Big Oil: What's Good for Us Is Good for You

What’s good for Big Oil is good for America.

Getty Images

Or at least that’s the message from Big Oil this week, as five major oil companies prepare to unveil quarterly earnings numbers that are expected to show major profits at a time when Americans are facing rising gas prices at the pump.

But the Obama administration has another take: If the oil companies are doing so well, maybe they ought to give up about $44 billion worth of federal subsidies over the next ten years.

President Obama ratcheted up his push Tuesday with a letter to Republican and Democratic congressional leaders asking them to remove the subsidies.

"Our outdated tax laws currently provide the oil and gas industry more than $4 billion per year in these subsidies, even though oil prices are high and the industry is projected to report outsized profits this quarter," Obama said.

The Obama administration now has an unlikely potential ally on that front: Republican House Speaker John Boehner of Ohio, who said this week that he’s open to reexamining the oil company subsidies even if he’s not ready to commit to axing them just yet.

What’s going on in Washington this week is a battle to frame the debate before the blockbuster numbers become public.

Start with the American Petroleum Institute, which released a study Monday looking at just how good rising oil company stock prices have been for American public pension funds.

The study looked at four key states, and found that oil and natural gas stocks made up 3.9 percent of the public pension holdings there. But they’re solid performers: They accounted for 8.6 percent of the returns in these accounts from 2005 to 2008.

In other words, Americans may hate paying more at the pump, but they’re going to love collecting more in their pensions.

“Oil companies are not owned by space aliens, as some people would argue in Washington,” said API’s chief economist, John Felmy. “They’re owned by tens of millions of Americans who have their IRAs, 401(k)s and pension funds invested in the companies.”

But President Obama’s top spokesman, press secretary Jay Carney, is clearly hoping the earnings reports provoke another reaction among American voters.

At the White House briefing Monday, he said, “When Americans are going every day of the week to their local gas stations and filling up and seeing a tank of gas cost $60, $70, $80 or more, I think they would be appalled to learn that major oil companies — oil and gas companies — will be announcing record profits this week, in the tens of billions of dollars in some cases.”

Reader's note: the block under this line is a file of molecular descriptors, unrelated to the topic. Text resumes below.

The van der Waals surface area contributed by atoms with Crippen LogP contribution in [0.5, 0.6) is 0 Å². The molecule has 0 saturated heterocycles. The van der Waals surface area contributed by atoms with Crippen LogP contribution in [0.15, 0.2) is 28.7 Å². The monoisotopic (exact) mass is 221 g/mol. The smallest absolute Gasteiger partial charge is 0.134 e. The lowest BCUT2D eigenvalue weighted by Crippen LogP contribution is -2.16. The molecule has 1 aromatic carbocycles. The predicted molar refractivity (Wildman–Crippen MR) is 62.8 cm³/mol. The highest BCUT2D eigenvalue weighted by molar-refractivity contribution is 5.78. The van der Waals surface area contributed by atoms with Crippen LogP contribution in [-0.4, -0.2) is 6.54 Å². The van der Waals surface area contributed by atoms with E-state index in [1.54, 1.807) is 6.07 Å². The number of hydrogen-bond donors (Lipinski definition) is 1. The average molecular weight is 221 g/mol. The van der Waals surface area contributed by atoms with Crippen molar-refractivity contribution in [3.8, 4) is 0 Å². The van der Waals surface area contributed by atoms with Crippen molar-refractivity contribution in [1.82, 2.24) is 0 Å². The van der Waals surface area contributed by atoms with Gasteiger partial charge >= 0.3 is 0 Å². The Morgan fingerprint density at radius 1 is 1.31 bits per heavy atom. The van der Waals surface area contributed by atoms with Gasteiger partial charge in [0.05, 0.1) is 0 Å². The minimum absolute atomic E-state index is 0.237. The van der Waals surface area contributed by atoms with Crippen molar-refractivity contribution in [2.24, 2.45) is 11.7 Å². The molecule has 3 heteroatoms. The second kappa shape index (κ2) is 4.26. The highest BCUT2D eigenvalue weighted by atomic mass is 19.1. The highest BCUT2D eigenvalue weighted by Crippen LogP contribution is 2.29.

The Obama administration has called for the elimination of eight separate oil industry subsidies — everything from the enhanced oil recovery credit to the deduction for tertiary injectants — for a total savings of $43.6 billion over 10 years.

“I think most Americans would agree with the President that it’s simply crazy and unsustainable to continue to subsidize the oil and gas companies when we need to reduce our deficit and invest elsewhere,” Carney said.


The API, for its part, dismisses the White House’s argument: "That’s just Washington political spin,” said Felmy. “The reality is the proposals they have are to increase taxes."

He added, "The tax provisions that we have are basically the same for many, many other industries but they’ve singled out the oil companies for specific punitive treatment. It's nothing more than a repeat of mistakes in the past when they raised taxes on the industry, reduced production, increase imports and then poured the money down the drain on things that didn’t work."

Caught in the middle of all this is Speaker Boehner, who does not want Republicans painted as the party of big oil at a time when Americans are increasingly angry about gas prices.

That’s why the Speaker told "ABC World News" that the government needs money, and Big Oil "ought to be paying their fair share."

"We certainly ought to take a look at it," Boehner said of repealing Big Oil’s tax breaks. "We're at a time when the federal government's short on revenue. We need to control spending but we need to have revenue to keep the government moving."

This is a messaging battle that’s only going to heat up Wednesday morning, when BP and ConocoPhillips report earnings.

Exxon Mobil and Shell follow suit on Thursday, and Chevron reports on Friday — which means we’ll see a whole week of political battles over the high price of oil, and the high profits of oil companies.